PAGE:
Top-seeded Lakeside faced the Berkeley High California Roll in their quarterfinal game. Not intimidated by the number one next to the Lakeside Lions’ name, the girls from the Bay Area came out strong, making bold decisions that paid off early. In return, Lakeside used sharp and accurate throws to gain a 5-2 advantage. Hallie Dunham established herself as a force to be reckoned with, whether she had the disc or not, making pinpoint-accurate throws and playing staunch defense that pushed the Lions into the half up 7-3. The second half was almost a repeat of the first, with California Roll scoring early, but the sharp Lakeside ladies responding with crisp disc movement resulting in scores. The Lions rolled to a 13-6 victory, but Berkeley High showed a desire for the disc that will serve them well in the future.

That set up a battle between Lakeside and Nathan Hale for a spot in the championship game, but the earlier match ups would have more of an impact than one might think. Clearly still recovering from their grueling game with Corvallis, Hale had trouble moving the disc early, and Lakeside capitalized with more efficient disc movement. Up 6-0, the Lions were clearly in control of this one. The Raiders grabbed a point via a great garbage dive, but that was all they could muster point-wise in the first half. After a break for Lakeside (playing with no coach and only three subs), things didn’t change much in the second portion of the game. Hale could only grab one more, and Lakeside coasted to a 13-2 victory. Although they didn’t know it yet, the Lions had earned a game against the Northwest School in a final that would pit two teams with similar styles against each other.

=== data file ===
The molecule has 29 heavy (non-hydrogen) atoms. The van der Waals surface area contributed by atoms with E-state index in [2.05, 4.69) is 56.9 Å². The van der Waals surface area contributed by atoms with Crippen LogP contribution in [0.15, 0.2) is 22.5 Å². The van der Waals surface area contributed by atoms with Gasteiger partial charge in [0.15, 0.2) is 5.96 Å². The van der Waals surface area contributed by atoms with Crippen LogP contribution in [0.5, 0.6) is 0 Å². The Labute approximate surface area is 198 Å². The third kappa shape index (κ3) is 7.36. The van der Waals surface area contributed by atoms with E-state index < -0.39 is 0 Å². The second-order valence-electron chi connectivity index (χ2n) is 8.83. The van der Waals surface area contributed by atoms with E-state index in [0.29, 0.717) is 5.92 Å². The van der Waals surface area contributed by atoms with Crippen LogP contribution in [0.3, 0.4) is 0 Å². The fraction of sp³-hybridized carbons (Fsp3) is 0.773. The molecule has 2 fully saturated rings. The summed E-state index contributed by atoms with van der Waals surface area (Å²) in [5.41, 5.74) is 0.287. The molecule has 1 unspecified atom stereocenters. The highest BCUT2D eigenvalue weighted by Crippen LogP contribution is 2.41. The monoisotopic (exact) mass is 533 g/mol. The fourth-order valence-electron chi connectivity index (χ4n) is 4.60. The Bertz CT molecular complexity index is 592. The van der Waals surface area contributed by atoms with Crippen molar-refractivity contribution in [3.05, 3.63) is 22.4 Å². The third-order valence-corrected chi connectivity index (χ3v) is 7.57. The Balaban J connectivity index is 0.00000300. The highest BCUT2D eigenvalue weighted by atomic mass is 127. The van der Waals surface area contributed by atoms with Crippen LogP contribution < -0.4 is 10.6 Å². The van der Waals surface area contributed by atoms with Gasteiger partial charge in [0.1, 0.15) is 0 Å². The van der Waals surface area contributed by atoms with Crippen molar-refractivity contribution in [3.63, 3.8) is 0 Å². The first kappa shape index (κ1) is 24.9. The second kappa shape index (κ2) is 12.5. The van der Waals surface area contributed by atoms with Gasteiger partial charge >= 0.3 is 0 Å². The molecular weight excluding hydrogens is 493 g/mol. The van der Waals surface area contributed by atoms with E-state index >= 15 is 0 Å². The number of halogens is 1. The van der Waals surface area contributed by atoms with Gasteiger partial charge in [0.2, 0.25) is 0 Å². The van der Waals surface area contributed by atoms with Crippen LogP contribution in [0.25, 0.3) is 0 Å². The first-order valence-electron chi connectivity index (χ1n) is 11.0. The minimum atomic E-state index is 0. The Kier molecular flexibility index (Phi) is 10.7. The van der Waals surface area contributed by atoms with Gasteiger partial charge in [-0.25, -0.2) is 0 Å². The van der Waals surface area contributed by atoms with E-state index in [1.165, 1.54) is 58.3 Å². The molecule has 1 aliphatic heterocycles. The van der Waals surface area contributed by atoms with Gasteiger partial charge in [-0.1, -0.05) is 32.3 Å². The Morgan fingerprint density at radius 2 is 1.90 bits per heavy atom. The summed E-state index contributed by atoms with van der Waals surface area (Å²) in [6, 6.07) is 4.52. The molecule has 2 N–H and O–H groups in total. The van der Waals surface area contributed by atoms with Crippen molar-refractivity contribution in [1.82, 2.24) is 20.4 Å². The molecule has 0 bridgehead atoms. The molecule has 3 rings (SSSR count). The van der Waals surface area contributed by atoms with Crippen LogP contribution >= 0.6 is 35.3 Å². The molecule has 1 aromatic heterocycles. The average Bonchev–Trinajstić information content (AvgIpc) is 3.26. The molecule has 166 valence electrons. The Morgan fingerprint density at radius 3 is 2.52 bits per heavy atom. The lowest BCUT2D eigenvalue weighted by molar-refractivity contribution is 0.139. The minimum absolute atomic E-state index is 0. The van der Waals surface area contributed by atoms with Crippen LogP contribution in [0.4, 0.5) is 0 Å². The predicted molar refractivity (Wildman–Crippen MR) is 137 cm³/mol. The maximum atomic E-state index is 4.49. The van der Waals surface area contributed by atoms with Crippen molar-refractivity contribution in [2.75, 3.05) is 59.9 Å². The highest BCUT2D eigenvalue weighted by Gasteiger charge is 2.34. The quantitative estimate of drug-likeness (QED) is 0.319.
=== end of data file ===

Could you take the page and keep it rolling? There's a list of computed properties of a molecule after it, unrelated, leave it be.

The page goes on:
With the sun high in the sky, and anticipation even higher, Lakeside and Northwest met for the final in the 85-degree heat that just added one more element of intensity to this match up. Lakeside opened with a score on their first possession, but Northwest set the tone for the rest of the game by matching Lakeside’s goal with a methodical score of their own where it seemed like everyone wearing black touched the disc. Shaping up to be the tight game everyone wants to see in a championship final, the teams traded scores for the next six points, tying the game at 4-4. Then, using a few deep throws and big plays on defense, Lakeside seemingly broke the game open with three straight goals to take them into half. Vying for their second straight championship at Westerns, the Northwest girls wouldn’t be beaten this early.  They showed some major heart in a 4-0 run that tied the game at 8-8 with 10 minutes left, setting the stage for yet another grand finish in the girls’ division. Lakeside came out of a timeout and scored in calm, steady fashion, picking apart the Northwest zone, waiting until an open look presented itself.  They now held a 9-8 lead. Due to the patience displayed by the Lions, the next point began with about a minute until hard cap. The horn blew as Northwest had the disc, a reminder of just exactly what was at stake. After a turnover by each team, an errant huck by Northwest gave Lakeside good field position and a chance to win the game. After a few swing passes, Hallie Dunham tossed a throw into the end zone that was dropped, then emphatically saved by the Lions’ Claire Trop who dove in for the garbage and the winning score. It was one of many sweet grabs for Trop whose athletic play helped push the Lions toward a victory, and ultimately, a Western Championship.

Congratulations to Lakeside and Northwest for their first- and second-place finishes and to all who participated in this weekend’s games. The displays of teamwork, heart and spirit were a gift to all those watching and all those involved. It was a thrilling two days of ultimate and set a precedent that should lead to another great year of Westerns in 2016.